Preparing minority populations for emergencies: connecting to build a more resilient community
Miller, Paul L.
Crew, Danny O.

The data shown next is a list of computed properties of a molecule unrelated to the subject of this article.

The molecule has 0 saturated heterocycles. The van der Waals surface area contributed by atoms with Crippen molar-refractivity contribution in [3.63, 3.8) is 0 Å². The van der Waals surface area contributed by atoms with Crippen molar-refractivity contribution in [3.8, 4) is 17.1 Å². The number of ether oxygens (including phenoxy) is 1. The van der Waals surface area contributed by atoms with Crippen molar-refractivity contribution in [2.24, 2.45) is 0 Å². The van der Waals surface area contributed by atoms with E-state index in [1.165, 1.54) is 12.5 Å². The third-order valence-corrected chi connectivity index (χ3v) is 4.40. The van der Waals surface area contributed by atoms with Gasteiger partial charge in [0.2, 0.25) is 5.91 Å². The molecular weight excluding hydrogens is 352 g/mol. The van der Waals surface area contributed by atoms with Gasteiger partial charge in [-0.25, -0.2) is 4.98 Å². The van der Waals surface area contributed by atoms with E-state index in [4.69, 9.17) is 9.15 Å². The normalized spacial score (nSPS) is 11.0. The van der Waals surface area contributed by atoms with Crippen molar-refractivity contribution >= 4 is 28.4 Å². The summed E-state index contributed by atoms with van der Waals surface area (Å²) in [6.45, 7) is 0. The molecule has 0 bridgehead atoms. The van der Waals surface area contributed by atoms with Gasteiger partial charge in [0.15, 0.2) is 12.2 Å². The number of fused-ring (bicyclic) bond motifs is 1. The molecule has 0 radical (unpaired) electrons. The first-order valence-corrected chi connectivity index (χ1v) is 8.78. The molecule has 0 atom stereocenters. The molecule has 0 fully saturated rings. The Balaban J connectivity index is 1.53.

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Disagreement continues over events that resulted from the country's largest and most controversial natural disaster, Hurricane Katrina. Casualties due to poor evacuation procedures and inconsistent responses in search and rescue have been examined in the media and academia. Finger pointing trumps constructive discussion. Government officials sought to place responsibility at the feet of many including the victims. Likewise, others place blame on an ineffective government process that excludes people of color. Are government authorities really reaching out to minorities to bridge the gap, or are lapses in communication efforts systemic of a larger problem Shared experiences resulting from long-standing discrimination toward minority populations, particularly those of African descent, have historically affected their perception of government and its concern for their well-being. To quell this perception and add value to the emergency preparedness doctrine, a community-based approach emphasizing personal responsibility is most effective in bridging the trust gap and building resiliency, which will necessitate change in narratives that create the story lines of minority communities to promote social force change. The use of positioning theory variables will enable this change in both individual behavior and actions, and positively impact the next generations ability to be prepared for disaster.
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